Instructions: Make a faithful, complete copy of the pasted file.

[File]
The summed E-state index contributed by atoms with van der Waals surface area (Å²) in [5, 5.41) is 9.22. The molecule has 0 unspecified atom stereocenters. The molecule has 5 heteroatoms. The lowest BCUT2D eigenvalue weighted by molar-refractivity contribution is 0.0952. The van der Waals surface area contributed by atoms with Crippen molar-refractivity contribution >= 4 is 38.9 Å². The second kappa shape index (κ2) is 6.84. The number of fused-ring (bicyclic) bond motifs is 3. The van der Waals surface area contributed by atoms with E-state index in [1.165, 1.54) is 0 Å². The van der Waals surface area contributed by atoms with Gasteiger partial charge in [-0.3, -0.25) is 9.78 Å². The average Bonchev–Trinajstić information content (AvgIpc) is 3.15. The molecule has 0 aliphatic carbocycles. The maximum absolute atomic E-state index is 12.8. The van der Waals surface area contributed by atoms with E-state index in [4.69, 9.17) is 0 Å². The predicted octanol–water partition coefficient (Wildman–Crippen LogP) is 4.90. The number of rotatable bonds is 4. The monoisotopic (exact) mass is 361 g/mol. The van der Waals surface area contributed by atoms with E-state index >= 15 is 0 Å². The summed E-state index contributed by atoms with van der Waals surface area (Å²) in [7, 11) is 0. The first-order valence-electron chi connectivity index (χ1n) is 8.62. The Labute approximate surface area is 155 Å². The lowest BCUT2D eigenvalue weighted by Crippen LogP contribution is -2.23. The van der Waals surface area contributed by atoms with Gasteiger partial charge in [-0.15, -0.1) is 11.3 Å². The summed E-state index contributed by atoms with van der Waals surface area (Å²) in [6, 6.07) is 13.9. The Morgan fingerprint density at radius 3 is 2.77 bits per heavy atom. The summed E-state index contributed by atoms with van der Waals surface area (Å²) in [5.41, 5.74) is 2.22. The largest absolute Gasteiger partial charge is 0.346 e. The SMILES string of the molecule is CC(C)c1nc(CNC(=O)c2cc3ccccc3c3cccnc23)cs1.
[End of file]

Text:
The summed E-state index contributed by atoms with van der Waals surface area (Å²) in [5, 5.41) is 9.22. The molecule has 0 unspecified atom stereocenters. The molecule has 5 heteroatoms. The lowest BCUT2D eigenvalue weighted by molar-refractivity contribution is 0.0952. The van der Waals surface area contributed by atoms with Crippen molar-refractivity contribution >= 4 is 38.9 Å². The second kappa shape index (κ2) is 6.84. The number of fused-ring (bicyclic) bond motifs is 3. The van der Waals surface area contributed by atoms with E-state index in [1.165, 1.54) is 0 Å². The van der Waals surface area contributed by atoms with Gasteiger partial charge in [-0.3, -0.25) is 9.78 Å². The average Bonchev–Trinajstić information content (AvgIpc) is 3.15. The molecule has 0 aliphatic carbocycles. The maximum absolute atomic E-state index is 12.8. The van der Waals surface area contributed by atoms with E-state index in [4.69, 9.17) is 0 Å². The predicted octanol–water partition coefficient (Wildman–Crippen LogP) is 4.90. The number of rotatable bonds is 4. The monoisotopic (exact) mass is 361 g/mol. The van der Waals surface area contributed by atoms with E-state index >= 15 is 0 Å². The summed E-state index contributed by atoms with van der Waals surface area (Å²) in [7, 11) is 0. The first-order valence-electron chi connectivity index (χ1n) is 8.62. The Labute approximate surface area is 155 Å². The lowest BCUT2D eigenvalue weighted by Crippen LogP contribution is -2.23. The van der Waals surface area contributed by atoms with Gasteiger partial charge in [-0.15, -0.1) is 11.3 Å². The summed E-state index contributed by atoms with van der Waals surface area (Å²) in [6, 6.07) is 13.9. The Morgan fingerprint density at radius 3 is 2.77 bits per heavy atom. The summed E-state index contributed by atoms with van der Waals surface area (Å²) in [5.41, 5.74) is 2.22. The largest absolute Gasteiger partial charge is 0.346 e. The SMILES string of the molecule is CC(C)c1nc(CNC(=O)c2cc3ccccc3c3cccnc23)cs1.